Power Line

The Importance of Accurate Testing

The D.C. neurosurgeon whom I quoted here and whose mortality chart I reproduced here writes to comment on the need for, and difficulty of obtaining, accurate COVID-19 testing. Please note, especially, his conclusion:

The accuracy of testing for COVID-19 needs to be discussed, as all the numbers we are following (and the massive reaction to it) hinge on the tests’ accuracy. As of now, global testing for COVID is based on a tribal group of genetic tests, that differ by country, region, and laboratory. The CDC test, for example, tests a different set of genes, than say the German WHO test. These tests were rapidly developed under a lot of pressure, and potentially have error (as we already saw with the CDC test).

For the most part, the validation and specifications for these tests have not been publicly released, and probably have variation across methods and even laboratories. As a clinician, we look at the false positive and false negative rates of a diagnostic test. However, even very accurate tests can lead to a very high false positive rate, if the condition prevalence is low. How? The answer is through conditional (Bayesian) probability. Imagine if you have a population of 100 people, of which 1 truly has Disease X. Your test has a 5% false positive rate, and a 5% false negative rate. If you test all 100, ~6 will test positive (the one true positive, and the 5 false positive), but only 1 will be truly positive. This means, even with a 95% accurate test, there is an 87% chance that a positive test represents a false positive!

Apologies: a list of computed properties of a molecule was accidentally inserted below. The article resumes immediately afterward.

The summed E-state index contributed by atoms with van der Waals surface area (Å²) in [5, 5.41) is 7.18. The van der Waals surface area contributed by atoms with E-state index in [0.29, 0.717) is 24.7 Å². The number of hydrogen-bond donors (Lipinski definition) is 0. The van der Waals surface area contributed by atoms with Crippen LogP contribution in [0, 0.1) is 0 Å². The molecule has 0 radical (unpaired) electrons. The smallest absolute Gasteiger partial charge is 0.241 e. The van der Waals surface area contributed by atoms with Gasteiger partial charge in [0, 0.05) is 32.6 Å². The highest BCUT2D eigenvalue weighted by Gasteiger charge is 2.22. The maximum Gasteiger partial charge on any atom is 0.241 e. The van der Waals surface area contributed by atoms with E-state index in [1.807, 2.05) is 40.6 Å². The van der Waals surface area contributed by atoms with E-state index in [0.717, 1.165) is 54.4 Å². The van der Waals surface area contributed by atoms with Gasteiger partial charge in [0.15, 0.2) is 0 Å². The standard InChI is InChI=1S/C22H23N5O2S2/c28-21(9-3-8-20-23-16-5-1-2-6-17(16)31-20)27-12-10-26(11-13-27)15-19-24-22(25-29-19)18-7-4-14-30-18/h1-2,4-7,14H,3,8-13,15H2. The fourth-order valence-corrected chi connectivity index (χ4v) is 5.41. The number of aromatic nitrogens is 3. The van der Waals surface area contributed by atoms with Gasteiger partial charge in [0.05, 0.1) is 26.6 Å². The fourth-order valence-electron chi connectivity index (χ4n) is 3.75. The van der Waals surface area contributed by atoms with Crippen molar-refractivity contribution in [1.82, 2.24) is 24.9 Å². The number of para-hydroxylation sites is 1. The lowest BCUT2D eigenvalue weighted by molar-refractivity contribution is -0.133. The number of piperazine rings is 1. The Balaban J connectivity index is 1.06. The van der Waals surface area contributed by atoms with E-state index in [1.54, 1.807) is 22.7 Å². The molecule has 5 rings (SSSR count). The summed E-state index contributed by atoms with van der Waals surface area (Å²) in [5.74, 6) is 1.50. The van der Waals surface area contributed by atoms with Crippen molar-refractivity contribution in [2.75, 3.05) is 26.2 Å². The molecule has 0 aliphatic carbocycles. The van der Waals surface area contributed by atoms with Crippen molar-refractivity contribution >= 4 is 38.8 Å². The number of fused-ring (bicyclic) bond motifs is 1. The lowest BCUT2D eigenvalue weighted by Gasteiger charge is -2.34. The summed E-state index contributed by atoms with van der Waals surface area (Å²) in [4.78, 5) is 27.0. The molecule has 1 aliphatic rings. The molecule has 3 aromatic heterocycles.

We know very little about the false positive and false negative rates of these varied tests. Similar PCR (gene) tests for common respiratory viruses have a 1-2% false positive/false negative rate (https://www.biomerieux-diagnostics.com/filmarrayr-respiratory-panel). For COVID, since the numbers being reported (e.g. on Worldometer) are positives, it is very possible that a large fraction of this number could represent false positives, in relatively low prevalence situations. It depends on adequate pre-test screening and limiting the test to high-risk populations (where have we heard this before?!). As we test more, we will find more positives — but only a fraction can be expected to be true, and the true positive rate will decrease as testing expands. As Dr.Birx (White House COVID Coordinator) said on Tuesday, “Quality testing,” she said, is “paramount.” “It doesn’t help to put out a test where 50 percent are false positives.” This is a very crucial point — with significant political implications. The CDC’s methodological and quality concerns are being mistaken for a “botching,” rather than a quality concern and a very basic epidemiological principle.

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